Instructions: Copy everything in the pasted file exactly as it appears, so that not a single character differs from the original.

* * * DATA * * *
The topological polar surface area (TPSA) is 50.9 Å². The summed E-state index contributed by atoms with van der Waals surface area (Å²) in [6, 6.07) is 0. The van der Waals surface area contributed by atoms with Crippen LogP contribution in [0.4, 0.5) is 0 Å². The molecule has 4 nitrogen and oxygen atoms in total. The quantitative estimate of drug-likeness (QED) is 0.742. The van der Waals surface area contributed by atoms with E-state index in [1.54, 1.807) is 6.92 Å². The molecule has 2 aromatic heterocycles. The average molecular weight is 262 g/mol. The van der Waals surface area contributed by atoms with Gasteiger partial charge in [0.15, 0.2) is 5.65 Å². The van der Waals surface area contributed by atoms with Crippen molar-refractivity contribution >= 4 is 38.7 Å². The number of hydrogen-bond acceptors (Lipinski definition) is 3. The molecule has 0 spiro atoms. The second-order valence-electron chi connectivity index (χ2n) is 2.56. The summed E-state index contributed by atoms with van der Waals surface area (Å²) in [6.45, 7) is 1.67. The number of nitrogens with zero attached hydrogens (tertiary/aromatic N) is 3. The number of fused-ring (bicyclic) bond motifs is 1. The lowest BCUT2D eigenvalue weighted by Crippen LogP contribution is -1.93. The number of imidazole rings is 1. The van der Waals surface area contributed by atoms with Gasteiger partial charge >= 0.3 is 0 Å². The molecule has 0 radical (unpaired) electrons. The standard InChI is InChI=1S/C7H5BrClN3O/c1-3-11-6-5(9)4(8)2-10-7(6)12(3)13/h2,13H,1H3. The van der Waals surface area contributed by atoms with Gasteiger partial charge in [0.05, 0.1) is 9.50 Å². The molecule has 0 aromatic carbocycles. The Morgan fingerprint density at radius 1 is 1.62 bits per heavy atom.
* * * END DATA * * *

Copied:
The topological polar surface area (TPSA) is 50.9 Å². The summed E-state index contributed by atoms with van der Waals surface area (Å²) in [6, 6.07) is 0. The van der Waals surface area contributed by atoms with Crippen LogP contribution in [0.4, 0.5) is 0 Å². The molecule has 4 nitrogen and oxygen atoms in total. The quantitative estimate of drug-likeness (QED) is 0.742. The van der Waals surface area contributed by atoms with E-state index in [1.54, 1.807) is 6.92 Å². The molecule has 2 aromatic heterocycles. The average molecular weight is 262 g/mol. The van der Waals surface area contributed by atoms with Gasteiger partial charge in [0.15, 0.2) is 5.65 Å². The van der Waals surface area contributed by atoms with Crippen molar-refractivity contribution >= 4 is 38.7 Å². The number of hydrogen-bond acceptors (Lipinski definition) is 3. The molecule has 0 spiro atoms. The second-order valence-electron chi connectivity index (χ2n) is 2.56. The summed E-state index contributed by atoms with van der Waals surface area (Å²) in [6.45, 7) is 1.67. The number of nitrogens with zero attached hydrogens (tertiary/aromatic N) is 3. The number of fused-ring (bicyclic) bond motifs is 1. The lowest BCUT2D eigenvalue weighted by Crippen LogP contribution is -1.93. The number of imidazole rings is 1. The van der Waals surface area contributed by atoms with Gasteiger partial charge >= 0.3 is 0 Å². The molecule has 0 radical (unpaired) electrons. The standard InChI is InChI=1S/C7H5BrClN3O/c1-3-11-6-5(9)4(8)2-10-7(6)12(3)13/h2,13H,1H3. The van der Waals surface area contributed by atoms with Gasteiger partial charge in [0.05, 0.1) is 9.50 Å². The molecule has 0 aromatic carbocycles. The Morgan fingerprint density at radius 1 is 1.62 bits per heavy atom.